A different look — for a good reason

I was excited to find what I thought was a different species of swallowtail caterpillar on the dill plants in the back yard the other day — black with yellow spots.

black swallowtail caterpillar-1

But then a closer look revealed there were just two color morphs of the same Black Swallowtail caterpillar munching away on the dill plants:  a few of the familiar green and white with yellow spots and black bands, along with more of the mostly black with yellow spots variety.

Green (summer version) and Black (fall version) of the Black Swallowtail caterpillar.

Green (summer version) and Black (fall version) of the Black Swallowtail caterpillar.

Why would a black form suddenly be more common than the green and white form of the caterpillar?  As you might recall from an earlier post on this species (Munching the Dill), Black Swallowtail caterpillars vary quite a bit during their development, changing from black with yellow-spotted 1st and 2nd instars (molts) to the familiar green and white morph in later development.

The first two instars are black, gradually developing spots.  The last instar is black and yellow, gradually becoming greener as it gets larger.  Unlike the Monarch chrysalis, the Black Swallowtail pupa is supported by a silken thread wound around its middle, as well as at the tip of the former abdomen.   The male and female are distinctly different in the markings on their hind wings.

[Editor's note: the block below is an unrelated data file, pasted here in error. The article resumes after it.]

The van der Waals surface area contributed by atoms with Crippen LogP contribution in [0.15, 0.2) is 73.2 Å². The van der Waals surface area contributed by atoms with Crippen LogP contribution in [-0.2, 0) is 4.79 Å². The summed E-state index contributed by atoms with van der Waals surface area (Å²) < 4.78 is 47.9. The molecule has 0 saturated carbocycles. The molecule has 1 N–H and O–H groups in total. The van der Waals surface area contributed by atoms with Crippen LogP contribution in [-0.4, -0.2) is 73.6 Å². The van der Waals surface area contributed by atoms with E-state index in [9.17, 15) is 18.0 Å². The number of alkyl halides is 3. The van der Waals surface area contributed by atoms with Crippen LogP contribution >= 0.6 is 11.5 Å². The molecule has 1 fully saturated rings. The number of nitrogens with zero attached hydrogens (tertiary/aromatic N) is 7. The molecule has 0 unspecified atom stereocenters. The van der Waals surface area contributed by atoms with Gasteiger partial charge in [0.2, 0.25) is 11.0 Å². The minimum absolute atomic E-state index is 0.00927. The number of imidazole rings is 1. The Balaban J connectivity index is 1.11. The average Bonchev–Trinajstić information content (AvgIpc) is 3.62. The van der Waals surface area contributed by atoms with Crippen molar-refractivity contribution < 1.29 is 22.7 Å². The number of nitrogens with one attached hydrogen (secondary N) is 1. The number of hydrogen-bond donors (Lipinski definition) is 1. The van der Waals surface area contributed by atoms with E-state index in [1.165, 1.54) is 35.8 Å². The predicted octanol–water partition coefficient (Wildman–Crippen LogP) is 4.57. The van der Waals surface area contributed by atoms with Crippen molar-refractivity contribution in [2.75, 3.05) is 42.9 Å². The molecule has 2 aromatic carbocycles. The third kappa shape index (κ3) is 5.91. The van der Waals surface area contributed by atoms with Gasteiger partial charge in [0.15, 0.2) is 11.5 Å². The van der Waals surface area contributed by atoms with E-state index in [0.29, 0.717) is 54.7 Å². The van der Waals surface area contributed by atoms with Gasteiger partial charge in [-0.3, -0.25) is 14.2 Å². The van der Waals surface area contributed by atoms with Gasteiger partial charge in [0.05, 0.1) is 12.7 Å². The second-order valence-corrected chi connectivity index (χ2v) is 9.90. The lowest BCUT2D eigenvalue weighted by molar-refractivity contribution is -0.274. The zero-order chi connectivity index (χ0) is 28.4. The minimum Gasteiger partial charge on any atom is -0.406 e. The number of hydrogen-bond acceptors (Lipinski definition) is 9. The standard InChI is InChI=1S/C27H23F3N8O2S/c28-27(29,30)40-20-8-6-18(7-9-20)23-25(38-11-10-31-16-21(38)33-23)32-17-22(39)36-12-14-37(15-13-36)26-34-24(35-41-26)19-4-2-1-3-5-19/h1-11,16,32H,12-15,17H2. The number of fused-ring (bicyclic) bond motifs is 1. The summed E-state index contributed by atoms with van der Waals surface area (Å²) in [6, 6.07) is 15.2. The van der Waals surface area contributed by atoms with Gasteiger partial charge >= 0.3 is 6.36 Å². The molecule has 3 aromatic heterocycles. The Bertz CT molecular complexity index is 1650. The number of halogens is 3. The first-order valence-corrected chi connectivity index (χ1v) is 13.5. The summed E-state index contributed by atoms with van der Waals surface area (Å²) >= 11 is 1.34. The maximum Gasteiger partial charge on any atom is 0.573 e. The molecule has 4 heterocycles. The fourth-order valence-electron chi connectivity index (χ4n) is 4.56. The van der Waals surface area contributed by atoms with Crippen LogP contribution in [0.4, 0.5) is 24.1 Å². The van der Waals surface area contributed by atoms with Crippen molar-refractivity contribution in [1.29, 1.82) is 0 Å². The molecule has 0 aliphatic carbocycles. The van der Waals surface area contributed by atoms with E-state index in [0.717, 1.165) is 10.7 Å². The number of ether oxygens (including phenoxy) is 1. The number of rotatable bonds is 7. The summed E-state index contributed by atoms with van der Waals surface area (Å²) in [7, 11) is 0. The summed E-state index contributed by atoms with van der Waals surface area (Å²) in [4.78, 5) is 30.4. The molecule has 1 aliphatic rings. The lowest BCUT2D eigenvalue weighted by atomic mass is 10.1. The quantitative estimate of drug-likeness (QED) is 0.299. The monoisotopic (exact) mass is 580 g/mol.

The first two instars are black, gradually developing spots. The later instars are highly variable in color, with a white, green, brown, or black background.

It seems that caterpillars developing in the early fall weather with its decreasing day length and cooler temperatures have somehow turned off the color change that normally happens between 2nd and 3rd instar development in order to retain their black color.  Searching for an answer to how and why this might be the case, I stumbled on a paper by Wade Hazel that addressed these very questions.

The how of the color difference between the two caterpillar morphs is explained by their exposure to short days during their first two to three instars of development:  if the daylength is 12 hours or less, black swallowtail caterpillars stay black; if daylength is greater than 12 hours, the caterpillars adopt their typical green, white, and yellow coloration.

The answer to why this color change to the black morph occurs in the fall is explained by their ability to absorb more solar radiation, raising their body temperature a degree or two higher than the green morph in bright sunlight, and thus accelerating their development during the unpredictable fall weather.

Data from Wade Hazel's  2002 paper published in  Evolution 56: 342-348.

Dark-colored caterpillars heat up faster and are warmer than paler-bodied ones, when exposed to bright sun.  Data from Wade Hazel’s 2002 paper published in Evolution 56: 342-348.

A black caterpillar can reach the pupal stage 3 days faster than a green one based on these body temperature differences. Reaching the pupal stage is vitally important at this time in the fall because the pupa is the freeze resistant stage that can overwinter until the following spring.